I was in an awkward yoga pose the other day. One leg here. The other there. Twisted and contorted at the waist, it seemed as though I was sipping each breath through a straw. I wanted to collapse––to curl up in the fetal position. I wanted to give up.
“Be proud and full of grace,” my inner voice whispered. “Rise up.”
And so I did. I exhaled and found a smidge more space between my ribs and elongated my spine. Then I gracefully unbound myself and bowed down, my forehead to the mat, my body purposefully rounded into child’s pose.
I surrendered to the moment, to the truth that my body, in that space, on that day, was not going to achieve what I’d hoped. And that was okay. I’d shown up with love and given it my all.
It made me think about what we’re all facing right now. We’re battling a global pandemic that has nearly all of us in isolation. We can’t go to church or synagogue. We can’t be with family celebrating birthdays and holidays. Many are unemployed. And most of us feel helpless, like we can’t do anything to fix it and we have to wait for others to find a solution.
If we let it, the situation can make us feel scared, alone, anxious, and helpless. Like all we can do is give up and give in to the darkness. But what if we looked at it differently? What if instead of just giving in and thus giving up, we practiced the art of surrendering?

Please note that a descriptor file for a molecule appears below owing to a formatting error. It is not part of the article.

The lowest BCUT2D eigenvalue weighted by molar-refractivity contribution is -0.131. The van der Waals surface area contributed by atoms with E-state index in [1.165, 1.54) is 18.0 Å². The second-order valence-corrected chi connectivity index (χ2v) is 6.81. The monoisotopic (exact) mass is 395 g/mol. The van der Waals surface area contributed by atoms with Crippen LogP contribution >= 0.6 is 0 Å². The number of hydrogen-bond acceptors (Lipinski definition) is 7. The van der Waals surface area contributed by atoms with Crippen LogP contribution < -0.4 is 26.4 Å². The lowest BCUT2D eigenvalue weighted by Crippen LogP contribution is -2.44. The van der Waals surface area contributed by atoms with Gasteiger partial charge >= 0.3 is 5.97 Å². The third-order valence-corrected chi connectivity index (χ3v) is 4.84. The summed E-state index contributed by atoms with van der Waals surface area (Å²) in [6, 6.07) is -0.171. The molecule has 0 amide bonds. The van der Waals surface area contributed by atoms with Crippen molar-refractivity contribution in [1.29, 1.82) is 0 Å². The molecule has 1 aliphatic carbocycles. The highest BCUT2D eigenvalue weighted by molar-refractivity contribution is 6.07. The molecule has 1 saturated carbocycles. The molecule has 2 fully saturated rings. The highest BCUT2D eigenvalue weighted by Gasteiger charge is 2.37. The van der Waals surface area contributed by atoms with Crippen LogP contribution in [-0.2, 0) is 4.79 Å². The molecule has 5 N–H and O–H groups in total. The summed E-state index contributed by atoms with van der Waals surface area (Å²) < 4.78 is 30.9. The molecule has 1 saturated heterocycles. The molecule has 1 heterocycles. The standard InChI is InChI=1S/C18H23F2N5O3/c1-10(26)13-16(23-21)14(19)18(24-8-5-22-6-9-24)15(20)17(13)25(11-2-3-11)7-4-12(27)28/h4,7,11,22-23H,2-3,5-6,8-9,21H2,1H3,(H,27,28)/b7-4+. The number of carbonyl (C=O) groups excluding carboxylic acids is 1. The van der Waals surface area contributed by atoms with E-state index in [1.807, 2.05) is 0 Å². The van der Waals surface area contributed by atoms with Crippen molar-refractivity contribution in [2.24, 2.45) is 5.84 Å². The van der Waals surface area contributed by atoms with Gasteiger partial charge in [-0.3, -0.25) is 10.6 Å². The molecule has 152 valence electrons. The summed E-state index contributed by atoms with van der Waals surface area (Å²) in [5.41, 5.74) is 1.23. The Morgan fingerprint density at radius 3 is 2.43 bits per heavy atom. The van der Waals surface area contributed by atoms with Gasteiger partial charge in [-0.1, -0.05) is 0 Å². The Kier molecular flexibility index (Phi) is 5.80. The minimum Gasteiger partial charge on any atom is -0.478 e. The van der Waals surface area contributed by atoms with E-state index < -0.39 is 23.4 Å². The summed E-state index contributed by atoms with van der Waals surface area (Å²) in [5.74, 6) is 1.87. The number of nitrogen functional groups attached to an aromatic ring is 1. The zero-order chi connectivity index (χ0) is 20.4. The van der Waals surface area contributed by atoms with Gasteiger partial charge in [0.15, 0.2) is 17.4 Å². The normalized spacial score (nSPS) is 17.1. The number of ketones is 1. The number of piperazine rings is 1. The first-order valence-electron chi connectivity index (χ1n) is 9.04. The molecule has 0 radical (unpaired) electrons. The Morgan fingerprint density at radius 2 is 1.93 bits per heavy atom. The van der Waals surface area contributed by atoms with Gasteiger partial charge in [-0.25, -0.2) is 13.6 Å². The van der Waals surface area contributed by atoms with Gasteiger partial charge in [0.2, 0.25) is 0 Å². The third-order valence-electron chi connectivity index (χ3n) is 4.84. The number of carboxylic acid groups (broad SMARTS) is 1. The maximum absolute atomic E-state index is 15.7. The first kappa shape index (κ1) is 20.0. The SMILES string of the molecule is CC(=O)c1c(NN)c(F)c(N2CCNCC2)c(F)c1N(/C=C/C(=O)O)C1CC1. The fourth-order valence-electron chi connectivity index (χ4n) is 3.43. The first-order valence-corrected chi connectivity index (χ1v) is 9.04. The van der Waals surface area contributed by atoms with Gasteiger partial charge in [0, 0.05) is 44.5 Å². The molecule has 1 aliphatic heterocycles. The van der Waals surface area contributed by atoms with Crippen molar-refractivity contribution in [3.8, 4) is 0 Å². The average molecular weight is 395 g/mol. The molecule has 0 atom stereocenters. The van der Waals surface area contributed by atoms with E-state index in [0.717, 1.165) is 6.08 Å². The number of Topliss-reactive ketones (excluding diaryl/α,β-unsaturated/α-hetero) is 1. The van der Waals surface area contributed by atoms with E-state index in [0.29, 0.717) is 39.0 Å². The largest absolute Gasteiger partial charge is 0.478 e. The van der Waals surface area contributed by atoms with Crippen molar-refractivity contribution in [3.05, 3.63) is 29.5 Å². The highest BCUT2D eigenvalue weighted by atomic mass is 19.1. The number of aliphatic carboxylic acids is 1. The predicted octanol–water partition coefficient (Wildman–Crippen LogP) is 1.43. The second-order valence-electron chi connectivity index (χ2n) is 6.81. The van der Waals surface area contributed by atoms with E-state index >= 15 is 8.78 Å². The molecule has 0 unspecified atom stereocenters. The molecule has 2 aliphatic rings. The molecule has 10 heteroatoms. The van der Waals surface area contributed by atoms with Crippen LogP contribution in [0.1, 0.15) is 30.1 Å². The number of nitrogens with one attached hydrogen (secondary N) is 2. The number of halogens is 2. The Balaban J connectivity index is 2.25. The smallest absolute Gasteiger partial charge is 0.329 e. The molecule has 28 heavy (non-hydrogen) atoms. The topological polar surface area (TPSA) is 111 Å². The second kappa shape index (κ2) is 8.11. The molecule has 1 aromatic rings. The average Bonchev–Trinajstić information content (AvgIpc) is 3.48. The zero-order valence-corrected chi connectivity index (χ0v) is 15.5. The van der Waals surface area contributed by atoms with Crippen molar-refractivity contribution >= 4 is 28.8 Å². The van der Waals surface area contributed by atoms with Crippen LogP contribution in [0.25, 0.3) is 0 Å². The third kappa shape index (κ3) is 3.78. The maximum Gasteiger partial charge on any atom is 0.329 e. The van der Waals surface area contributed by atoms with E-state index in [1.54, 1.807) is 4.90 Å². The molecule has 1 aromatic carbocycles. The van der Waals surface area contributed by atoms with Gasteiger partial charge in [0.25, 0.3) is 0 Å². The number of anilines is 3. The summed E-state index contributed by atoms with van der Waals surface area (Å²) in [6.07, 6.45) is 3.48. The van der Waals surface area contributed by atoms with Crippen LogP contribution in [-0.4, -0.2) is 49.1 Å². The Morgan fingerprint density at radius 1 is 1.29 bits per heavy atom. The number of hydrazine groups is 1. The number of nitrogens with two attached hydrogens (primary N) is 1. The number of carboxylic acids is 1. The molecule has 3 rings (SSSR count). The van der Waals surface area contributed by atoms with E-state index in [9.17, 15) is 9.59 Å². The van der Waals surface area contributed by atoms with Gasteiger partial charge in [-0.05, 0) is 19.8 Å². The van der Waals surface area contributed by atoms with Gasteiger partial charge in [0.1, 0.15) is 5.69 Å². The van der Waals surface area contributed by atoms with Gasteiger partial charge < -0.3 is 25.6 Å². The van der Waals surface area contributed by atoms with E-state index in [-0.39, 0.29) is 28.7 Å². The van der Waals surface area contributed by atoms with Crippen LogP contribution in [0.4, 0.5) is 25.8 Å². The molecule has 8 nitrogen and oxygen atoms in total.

Surrendering, done correctly, is graceful and powerful.
Surrendering means rising up and then bowing down.
How do we rise up? We face the situation with grace and honor. We chose to act from love not fear. Rising up to a situation, even one out of your control, means being your best self. Do good deeds. Bake your neighbor a cake. Venmo your hairdresser a tip. Write your best friend a song. Do what lights you up and share it with your grandma. And just when you think you have no more love to give, take another little sip of air and expand your heart.
These acts of love and goodness are how you, and I, and all of humanity will rise up to these darkest days with honor and grace.
Once we’re rising up, spreading our love, and being our best selves, then and only then do we bow down in surrender to our situation. When we do it this way, we’re surrendering with honor to a situation that we accept is completely out of our control. It’s different than giving in because we’re rising up in the face of it and then bowing down, our foreheads pressed with dignity to Earth. We trust that there’s a reason and a greater purpose for the situation. We breathe deeply, assuring ourselves and others with every exhale that love and compassion will be victorious.
It’s the goodness we share, our rising up, that cloaks us in honor. An honor so pure and forthright, it will bind us fiercely together even when we’re apart. And our hearts will then, all in unison, bow down in complete surrender to this situation that is beyond our grasp.
Someday soon we’ll all be able hug each other and share food and wine and laugh with abandon.
Until then, spread love and be safe. Be well and be happy.
With resilience, grace, and love,
It’s that time of the year again when we’re force fed the idea that we need to be better. Different. Thinner. Stronger. Smarter. We need to work harder. Sleep better. Drink Less. Drink more. Give up bread. Have more sex. Do more yoga. Quit snoring. Turn our phones off. Read more. Do less. Do more….
Oh, the holidays. There’s so much hoopla about good tidings and cheer. We rush around buying gifts––even for people we don’t like because it’s the “right thing to do.” Then there’s all the mushy Hallmark movies and Christmas cards plastered with smiling faces recounting a year’s worth of “look what I did.” For a lot…